A site of satirical musings, commentary and/or rhetorical criticism of the world at large.

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Location: Southeastern, Pennsylvania, United States

Sunday, April 05, 2020

Sunday Morning Post (V.2, #13) – Ain’t No Sunshine Now

Another week of isolation.  We are fine and keeping to ourselves as per state orders.  Warrior Queen and I only venture out once a week for needed errands and supplies.  

I went grocery shopping yesterday.  Most, but not all, are heeding CDC recommendations for everyone to wear a mask in public.  I was prepared for the trip utilizing a mask that WQ uses when she goes out in cold winter conditions.  I wasn’t prepared for people reacting to each other like we were suddenly living in a medieval village at the height of the Black Plague.  I get the concept of staying six feet away from the next person, but cowering from others as if we were all lepers?   I realize that people are just allowing their subconscious feelings to rise up with knee jerk reactions to a bad situation that no one gave any fore thought, but still it gives off the vibe that it’s every man for themselves.  I really hope this new “normal” will not be permanent.

In the meantime, as national leadership falters, we should remember that we still have each other to help us all through this crisis.  To this end, the words from Bill Withers 1972 hit Lean On Me seems extremely poignant at this moment.  Losing him early last week also seemed poignant at this time.  Withers' passing gives each of us a chance to reflect on his best remembered message, and yes, take it to heart.   I wouldn’t mind if this part of the new normal survived.

(Thank you for reading.  “But if we are wise/We know that there’s always tomorrow.”)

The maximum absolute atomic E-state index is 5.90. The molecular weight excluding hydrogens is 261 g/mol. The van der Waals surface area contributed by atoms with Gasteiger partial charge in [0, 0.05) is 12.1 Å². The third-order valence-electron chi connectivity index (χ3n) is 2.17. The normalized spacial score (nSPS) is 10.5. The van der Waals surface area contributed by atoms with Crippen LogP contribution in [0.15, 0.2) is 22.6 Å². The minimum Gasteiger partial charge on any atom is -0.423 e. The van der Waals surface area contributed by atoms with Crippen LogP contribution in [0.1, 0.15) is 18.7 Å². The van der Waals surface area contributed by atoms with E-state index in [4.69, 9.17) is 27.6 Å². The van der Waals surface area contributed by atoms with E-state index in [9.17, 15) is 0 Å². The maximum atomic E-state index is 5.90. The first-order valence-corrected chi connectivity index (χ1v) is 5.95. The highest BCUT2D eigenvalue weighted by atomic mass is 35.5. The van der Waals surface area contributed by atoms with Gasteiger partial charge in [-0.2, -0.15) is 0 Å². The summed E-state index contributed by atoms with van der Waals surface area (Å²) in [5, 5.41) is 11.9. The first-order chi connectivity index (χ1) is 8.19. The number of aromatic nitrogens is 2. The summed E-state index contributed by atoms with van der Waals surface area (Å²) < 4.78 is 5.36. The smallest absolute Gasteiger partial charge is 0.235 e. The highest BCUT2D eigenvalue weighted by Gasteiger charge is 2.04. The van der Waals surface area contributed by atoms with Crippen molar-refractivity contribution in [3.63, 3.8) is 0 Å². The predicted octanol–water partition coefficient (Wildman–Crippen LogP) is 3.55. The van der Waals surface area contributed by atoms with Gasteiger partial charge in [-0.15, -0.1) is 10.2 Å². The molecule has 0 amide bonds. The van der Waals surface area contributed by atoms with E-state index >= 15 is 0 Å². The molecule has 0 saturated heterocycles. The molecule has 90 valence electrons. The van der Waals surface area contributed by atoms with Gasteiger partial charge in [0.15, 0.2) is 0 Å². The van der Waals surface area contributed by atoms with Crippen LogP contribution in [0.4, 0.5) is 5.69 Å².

Sunday, March 29, 2020

Sunday Morning Post (V.2; #12): It Sucks to Be US

I have been working from home this past week.  The novelty of this exercise wore off after three days.  I complain even with the knowledge that I am one of the lucky ones: I am still employed.  Over three million Americans applied to unemployment benefits last week, which I think is a record.

The statistics show that the number of cases is rising in this country, as is the ignorance from the far right.  Medical professionals are dealing with not only tracking and, more importantly, treating new cases but also with researching an eventual cure and vaccine. The cure may very well be a full year in the future.  The cries of “hoax” from the far right are also rising and just as dangerous.  I fear that we will not find a cure for their ignorance.  Their condition is incurable.

Governors of various states have demonstrated that they are the adults in the room by adopting a series of precautions to slow the spread.  Under orders business in many states have ceased operations or, as in my case, transitioned to an all at home work force.  We’re still serving our clients even as we hope these current conditions will be temporary.

The notions of quarantining all at home and safe distancing may do the trick at the state’s levels.  I wish I could say we are getting the same level of competent guidance at the federal level, but...  One minute we are told that we should prepare for an extended period of extra precautions; the next minute we are told that the country should be open and fully operational in time for Easter in two weeks.

Unfortunately, bacterial viruses have no concept of a calendar.  They will do what they are biologically capable of doing before they die.  They don’t punch in and out on a time clock.  Their shift is 24/7.